Namibia is a big country, 824,000 square kilometres, It offers deserts, beaches, forests but it has the lowest population density in Africa and the second lowest in the world. this is manly because of the harsh desert conditions and the resultant scarcity of surface water. Namibia has an average of 300 days of sunshine per year and only rains during the summer months and mostly as heavy thunderstorms when the dry rivers flow for a few day or sometimes even for a few hours. Namibian people are use to enduring hardship, and been here has shaped a bit the way I perceive my life, while I doubt I will give up showering everyday, I am not about to move to the mountains and compleatelly give up comforts, I am rethinking the way I live, I no longer wish to live my life with a sense of entiltement, I don't need a haircut every 6 weeks, I am sure I can do without for a few months, while I might enjoy the odd fancy triple, no foam, skinny fancy coffee, i don't need one every day.

I have always heard the frase that when you give you get so much more in return, I am so grateful for the oportunity I have been giving to set my priorities straight, I was invited by one of my charities, Operations Eyesight to become an international Ambassador, Operation Eyesight works in areas of the world such as Africa and Asia , where living conditions affect people visions, while a lot of their work is to provide the operations that the wold poorest need to restore their eyesigh, They also build wells that offer clean water to a villages since they found themselves having to treat the same vison problems year after year since the cause of the problem was the lack of clean water.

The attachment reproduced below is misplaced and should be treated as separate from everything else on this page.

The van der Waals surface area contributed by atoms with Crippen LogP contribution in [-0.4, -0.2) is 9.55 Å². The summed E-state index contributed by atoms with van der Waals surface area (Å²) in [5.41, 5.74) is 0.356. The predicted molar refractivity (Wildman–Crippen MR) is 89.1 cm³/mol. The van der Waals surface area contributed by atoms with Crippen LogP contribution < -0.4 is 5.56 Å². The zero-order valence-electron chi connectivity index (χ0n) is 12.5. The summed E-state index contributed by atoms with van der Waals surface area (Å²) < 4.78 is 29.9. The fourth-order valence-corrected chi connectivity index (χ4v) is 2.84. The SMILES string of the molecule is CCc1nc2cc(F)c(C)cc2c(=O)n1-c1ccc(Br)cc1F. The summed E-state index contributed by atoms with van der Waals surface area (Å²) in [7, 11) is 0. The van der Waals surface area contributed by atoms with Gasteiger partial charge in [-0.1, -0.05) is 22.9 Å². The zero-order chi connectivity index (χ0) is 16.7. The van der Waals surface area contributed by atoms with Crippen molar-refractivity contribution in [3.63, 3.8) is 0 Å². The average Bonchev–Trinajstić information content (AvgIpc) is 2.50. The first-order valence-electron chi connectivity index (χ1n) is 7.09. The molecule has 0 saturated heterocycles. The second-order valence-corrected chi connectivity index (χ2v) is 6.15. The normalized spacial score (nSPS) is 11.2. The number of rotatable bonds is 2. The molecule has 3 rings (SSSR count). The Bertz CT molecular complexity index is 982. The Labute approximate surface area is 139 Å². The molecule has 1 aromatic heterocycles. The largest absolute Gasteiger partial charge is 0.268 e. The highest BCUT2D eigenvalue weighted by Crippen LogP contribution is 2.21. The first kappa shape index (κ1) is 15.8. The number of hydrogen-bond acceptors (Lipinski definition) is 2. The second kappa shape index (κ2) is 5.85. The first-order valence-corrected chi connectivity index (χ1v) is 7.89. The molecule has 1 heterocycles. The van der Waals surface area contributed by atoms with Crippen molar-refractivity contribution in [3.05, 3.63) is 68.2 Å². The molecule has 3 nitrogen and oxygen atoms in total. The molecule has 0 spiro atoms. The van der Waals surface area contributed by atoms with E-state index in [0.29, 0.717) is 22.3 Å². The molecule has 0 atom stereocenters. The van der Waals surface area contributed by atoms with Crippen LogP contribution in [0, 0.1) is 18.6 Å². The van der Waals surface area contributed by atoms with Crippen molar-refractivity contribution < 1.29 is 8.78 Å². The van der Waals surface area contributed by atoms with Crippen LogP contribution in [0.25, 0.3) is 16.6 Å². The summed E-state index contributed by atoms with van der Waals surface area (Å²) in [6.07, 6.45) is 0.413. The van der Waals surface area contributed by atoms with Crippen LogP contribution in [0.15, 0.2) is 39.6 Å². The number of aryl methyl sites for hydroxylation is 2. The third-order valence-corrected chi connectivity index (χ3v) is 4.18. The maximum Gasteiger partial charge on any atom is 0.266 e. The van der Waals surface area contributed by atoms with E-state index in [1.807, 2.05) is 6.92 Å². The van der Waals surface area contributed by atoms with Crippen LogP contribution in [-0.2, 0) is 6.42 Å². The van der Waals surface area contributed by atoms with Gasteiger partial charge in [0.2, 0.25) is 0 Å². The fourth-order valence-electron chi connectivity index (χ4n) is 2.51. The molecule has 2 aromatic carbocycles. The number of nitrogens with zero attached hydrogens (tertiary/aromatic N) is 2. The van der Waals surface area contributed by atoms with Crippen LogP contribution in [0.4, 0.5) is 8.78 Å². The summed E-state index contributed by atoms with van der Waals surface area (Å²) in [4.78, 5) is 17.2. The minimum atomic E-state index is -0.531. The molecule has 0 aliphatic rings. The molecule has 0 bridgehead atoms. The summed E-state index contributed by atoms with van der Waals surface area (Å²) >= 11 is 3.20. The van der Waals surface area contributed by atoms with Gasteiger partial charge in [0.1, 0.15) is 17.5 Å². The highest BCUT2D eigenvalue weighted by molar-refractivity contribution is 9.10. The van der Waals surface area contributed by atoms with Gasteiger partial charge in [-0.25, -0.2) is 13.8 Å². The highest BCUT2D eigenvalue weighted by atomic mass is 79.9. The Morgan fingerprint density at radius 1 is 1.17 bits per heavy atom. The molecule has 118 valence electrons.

In a couple of weeks I am off to my sixth race in China, and I am feelign really good, I paced myself really well to make sure I would be healthy for Gobi and it paid off, becase this race had such an elite rooster everybody went hard at the beginning, I ended up placing 9th female and 62nd overall, well beyond my wildest dream but I guess that's the allure of a sport like this, everybody trully have a chance to shine if you are willing to though It up and work hard.

5 comments:

Anonymous said...

Truly fantastic Norma! You finished so strong...that is just awesome. You sound good too! Congratulations! Rest well....

Sunshine Girl said...

Phew.
Indeed, continent five, CHECK!
Way to go Norma!

Anonymous said...

Norma,

It's wonderful to read all your blogs. You are so inspiring and we are all so very proud of your incredible accomplishments. What a huge honor that you have been appointed the ambassador for Operation Eyesight. You deserve it!

Congratulations as well for finishing the run in Namibia. Thank you for continuing to share with all of us as it is wonderful to hear how you are doing.

Keep up the wonderful energy!

Dagmar and the team.

Pedrinho NCBB said...

Hello, congratulations for the blog is very good.
I am your follower.
If you like, follow also the site of my triathlon:
http://www.ncbb-triatlo.com/
It would be an honor.

Norma Bastidas said...

thanks so much for the words of encouragement. I am off in 10 days to china so it's a mad dash to get everything organized for my next one.

Norma